Man Vibes: Masculinities in the Jamaican Dancehall
Indiana University (USA)
Given the predominance of men as DJs, sound system crew, promoters and industry executives in Jamaican dancehall, many social observers have noted the ways in which this subculture reflects a strong privileging of male sensibilities, anxieties and desires. This acknowledgement, however, often gives way to more generalized discussions of the subculture or, where gender does indeed become the focus, to commentary on its manifestations in the erotic dress and dance of female dancers. While these are certainly crucial to an understanding of dancehall subculture, the more complex sociohistorical, political and economic nuances of Jamaican masculinity as expressed in this space have remained largely unexplored. This has been the case at least until the publication of Donna P. Hope’s Man Vibes: Masculinities in the Jamaican Dancehall, a critical contribution to the growing corpus of scholarship on this subculture.
Hope employs a range of methodologies in her research. These include interviews with inner–city dancehall practitioners and lyrical analysis of the many songs, past and present, that speak to the multivalent construction of masculinity in contemporary dancehall. Hope, a Lecturer in Reggae Studies at the Institute of Caribbean Studies at the University of the West Indies, begins by articulating her principal concern with how dancehall culture, viewed by many Jamaican social critics as variously hostile to the values of the Jamaican middle class, is in fact engaged in a deep conversation with it. In the first chapter, Hope mobilizes the Gramscian concept of hegemony to define that particular manifestation of masculinity—strong, straight, financially secure, and sexually promiscuous—which is considered normative in much of Jamaican society. She explores the literature on the colonial and capitalist terms in which black masculinities have historically been circumscribed throughout Jamaica and the Caribbean. Hope is interested in a tension whereby poor Afro–Jamaican men engage in extreme performances of a subcultural masculinity that is at the peripheries of the Jamaican middle class experience, even as these performances in many ways reinscribe the hegemonic masculinity of that middle class.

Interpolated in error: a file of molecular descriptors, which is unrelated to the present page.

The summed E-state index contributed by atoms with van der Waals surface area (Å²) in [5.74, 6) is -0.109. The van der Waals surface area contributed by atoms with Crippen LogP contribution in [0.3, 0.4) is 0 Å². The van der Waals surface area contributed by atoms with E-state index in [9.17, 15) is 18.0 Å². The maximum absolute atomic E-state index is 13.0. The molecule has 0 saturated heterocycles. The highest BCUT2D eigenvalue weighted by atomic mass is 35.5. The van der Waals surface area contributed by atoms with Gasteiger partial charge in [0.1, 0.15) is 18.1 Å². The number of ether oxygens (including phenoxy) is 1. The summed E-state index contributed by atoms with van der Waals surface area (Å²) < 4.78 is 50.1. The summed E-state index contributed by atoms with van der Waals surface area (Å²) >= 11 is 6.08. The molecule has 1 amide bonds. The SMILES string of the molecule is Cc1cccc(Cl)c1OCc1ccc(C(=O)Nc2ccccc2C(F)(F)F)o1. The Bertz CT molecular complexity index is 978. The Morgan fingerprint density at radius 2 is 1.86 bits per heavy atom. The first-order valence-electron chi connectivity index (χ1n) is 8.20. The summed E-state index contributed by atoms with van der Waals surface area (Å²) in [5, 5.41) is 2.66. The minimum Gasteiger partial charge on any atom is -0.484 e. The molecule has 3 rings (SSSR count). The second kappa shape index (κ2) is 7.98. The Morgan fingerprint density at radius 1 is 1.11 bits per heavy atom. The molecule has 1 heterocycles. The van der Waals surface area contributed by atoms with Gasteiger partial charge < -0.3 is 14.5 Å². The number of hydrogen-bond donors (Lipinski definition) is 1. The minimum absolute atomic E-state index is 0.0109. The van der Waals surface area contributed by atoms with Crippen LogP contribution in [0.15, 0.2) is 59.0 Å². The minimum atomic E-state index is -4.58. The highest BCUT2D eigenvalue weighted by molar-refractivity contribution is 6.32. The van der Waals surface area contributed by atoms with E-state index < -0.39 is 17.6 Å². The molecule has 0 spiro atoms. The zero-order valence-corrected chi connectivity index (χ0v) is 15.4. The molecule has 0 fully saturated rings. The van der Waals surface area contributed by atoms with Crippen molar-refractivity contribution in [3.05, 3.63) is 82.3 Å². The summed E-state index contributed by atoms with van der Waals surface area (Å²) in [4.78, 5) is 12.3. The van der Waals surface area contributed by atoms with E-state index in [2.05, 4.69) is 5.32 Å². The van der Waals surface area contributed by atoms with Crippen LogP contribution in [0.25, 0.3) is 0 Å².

In each of the next five chapters, Hope focuses on a key term in which this process manifests itself. In Chapter Two, she focuses on promiscuity as one such term. Male dancehall practitioners’ emphatic declarations of their sexual prowess and conquests would appear distasteful by monogamous, Christian, middle–class standards. However, Hope notes that many middle–class men, too, secretly engage in this behavior; the ability to father and financially provide for many children in and out of wedlock is a measure of manhood for many Jamaican men across classes. In the third chapter, Hope focuses on gun violence as another aspect of hardcore dancehall masculinity; as is true in many other societies plagued by such violence, those who bear the guns are often only the desperate proxies of more powerful individuals higher up in the social order.
The fourth chapter focuses on an intense homophobia as one of the more notorious expressions of masculinity in dancehall culture. Hope notes that here again, such expressions are not confined to the dancehall but rather reflect a sentiment more generally felt throughout much of Jamaican society. Hope frames dancehall homophobia in relation to the mainstream in a range of ways: as “arguably a radical and extreme variant to Jamaican masculine paranoia of the feminine where in many instances, male homosexuals are deemed gender traitors who violate the accepted rules of gender identity and/or gender performance” (69–70); as legally normative; as partly a product of religious fundamentalism; and as an attitude whose effects are socioeconomically inflected, whereby gay men who happen to be relatively privileged bear a degree of insulation that comes with class–based respectability.